The Andersons of Rhea County, Tennessee

Chris and Christina Anderson of Rhea County, Tennessee were named the 2016 Tree Farmers of the Year.

For Chris Anderson of Rhea County, it was a pine beetle infestation. For Alex Richman of Moore County, it was an interest in carrying on her family’s legacy.

Anderson and Richman are but two property owners in Tennessee who have acquired large tracts of forestland with the intention of making an income while practicing good stewardship. Both have become advocates for healthy forests, working with the Tennessee Department of Agriculture’s Division of Forestry to meet their conservation goals.

It’s a livelihood born of passion. “We’re pushing hard for healthy forests and habitats, and definitely quality wood products,” Anderson says of the forest he owns with his wife, Christina, near Spring City. “Our premise isn’t just about the wood product industry. It’s more about the forests, the habitats, making sure the watershed is protected, as well as the wildlife and people in the community.”

Tree Farmers of the Year

The Andersons came to the state from North Carolina after Chris’ parents acquired 140 acres in Rhea County in the mid-1990s. They bought it to have a place where the family could enjoy recreational hunting and family gatherings.

The pine beetle devastation of the early 2000s led Chris Anderson to seek advice from Area Forester Shannon Gann, who helped the couple establish a management plan and set forest stewardship goals. “That’s really what got me interested,” says Anderson, whose property is now known as CRC Stewardship Ridge. “That’s what led me into where we are now.

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forestryI took it upon myself to clear away the property, and we did some replanting at the time. Everything now is on track.”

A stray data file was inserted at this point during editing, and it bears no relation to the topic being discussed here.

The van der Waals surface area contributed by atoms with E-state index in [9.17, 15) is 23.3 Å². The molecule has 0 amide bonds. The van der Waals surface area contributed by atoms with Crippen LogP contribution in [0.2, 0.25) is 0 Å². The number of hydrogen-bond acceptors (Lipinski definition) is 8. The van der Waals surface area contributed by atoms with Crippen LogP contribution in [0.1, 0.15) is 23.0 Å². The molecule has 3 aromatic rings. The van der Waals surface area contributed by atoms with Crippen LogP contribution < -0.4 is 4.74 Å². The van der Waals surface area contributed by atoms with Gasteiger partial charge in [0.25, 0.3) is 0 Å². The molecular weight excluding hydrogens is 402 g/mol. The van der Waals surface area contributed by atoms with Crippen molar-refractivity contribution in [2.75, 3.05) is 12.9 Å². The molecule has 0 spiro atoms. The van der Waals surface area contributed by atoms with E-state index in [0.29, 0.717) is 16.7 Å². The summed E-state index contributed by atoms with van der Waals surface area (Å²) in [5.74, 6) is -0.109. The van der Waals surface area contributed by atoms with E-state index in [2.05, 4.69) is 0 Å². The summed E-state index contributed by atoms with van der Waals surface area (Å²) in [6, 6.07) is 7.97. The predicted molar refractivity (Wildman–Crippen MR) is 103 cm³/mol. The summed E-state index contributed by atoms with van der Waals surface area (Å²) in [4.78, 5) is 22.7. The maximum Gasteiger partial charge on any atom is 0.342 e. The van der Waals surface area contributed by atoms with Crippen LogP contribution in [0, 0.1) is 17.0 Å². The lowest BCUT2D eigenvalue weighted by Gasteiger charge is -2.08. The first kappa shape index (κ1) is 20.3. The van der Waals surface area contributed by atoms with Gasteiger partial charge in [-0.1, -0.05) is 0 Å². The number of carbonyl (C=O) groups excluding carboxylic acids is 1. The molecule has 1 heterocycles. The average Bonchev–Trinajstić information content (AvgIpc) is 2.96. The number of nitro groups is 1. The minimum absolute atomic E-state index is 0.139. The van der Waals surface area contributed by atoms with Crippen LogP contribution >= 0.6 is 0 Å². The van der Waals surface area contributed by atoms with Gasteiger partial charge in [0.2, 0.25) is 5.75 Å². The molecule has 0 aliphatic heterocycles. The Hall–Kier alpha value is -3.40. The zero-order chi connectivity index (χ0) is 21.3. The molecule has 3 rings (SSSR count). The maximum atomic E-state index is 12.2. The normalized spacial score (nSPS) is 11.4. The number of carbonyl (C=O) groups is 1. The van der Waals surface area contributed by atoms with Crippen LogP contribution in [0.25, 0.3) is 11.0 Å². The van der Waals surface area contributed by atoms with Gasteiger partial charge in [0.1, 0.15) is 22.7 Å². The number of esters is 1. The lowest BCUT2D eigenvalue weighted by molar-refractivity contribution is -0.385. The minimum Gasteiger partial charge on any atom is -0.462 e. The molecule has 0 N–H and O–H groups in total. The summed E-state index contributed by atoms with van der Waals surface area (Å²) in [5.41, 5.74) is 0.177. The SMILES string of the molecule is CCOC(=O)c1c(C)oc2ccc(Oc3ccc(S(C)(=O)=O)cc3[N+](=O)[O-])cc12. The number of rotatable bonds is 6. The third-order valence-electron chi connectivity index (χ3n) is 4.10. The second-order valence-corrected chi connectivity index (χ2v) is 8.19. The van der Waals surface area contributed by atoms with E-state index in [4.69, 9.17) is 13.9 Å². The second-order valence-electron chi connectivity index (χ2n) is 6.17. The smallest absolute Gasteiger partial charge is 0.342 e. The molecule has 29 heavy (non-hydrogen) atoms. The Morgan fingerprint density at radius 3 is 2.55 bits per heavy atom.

The couple acquired additional bordering properties as they lived and worked on what developed into a tree farm, practicing the values and standards of Tennessee’s Best Management Practices and the values of the American Tree Farm System: wood, water, recreation and wildlife. For their efforts, the Andersons were named the 2016 Tree Farmers of the Year by the Tennessee Forestry Association.

“We’re doing everything we can to make this a really green spot in Tennessee,” Anderson says.

Family Pride

Richman knew from a young age that she wanted to one day take care of the forestland property her great-grandfather had founded for the income it would provide. The land, known as Cumberland Springs Land Company between Lynchburg and Tullahoma, has been passed down through the family and is now in the hands of Richman, the relatively young chief operating officer of the company. “I grew up playing on the land, and I watched my mom manageit for the family,” says Richman, ja 2005 graduate of the University of the South and now a forestry graduate student at the University of Tennessee-Knoxville.

“I went to school with the idea that keeping the forestland was a big priority for me,” she adds.

Cumberland Springs Land Company, which comprises some 6,000 acres, gets most of its income from timber sales. It also leases land for wildlife hunting and more, and hopes to expand in commercial land leases.

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Richman is passionate about good stewardship of forests. She serves on the Tree Farm Committee of the Tennessee Forestry Association.

“My education and work experience have all been to help other forest owners and families like mine stay on the land, make an income from it, and also be good stewards of the land and the forest,” she says.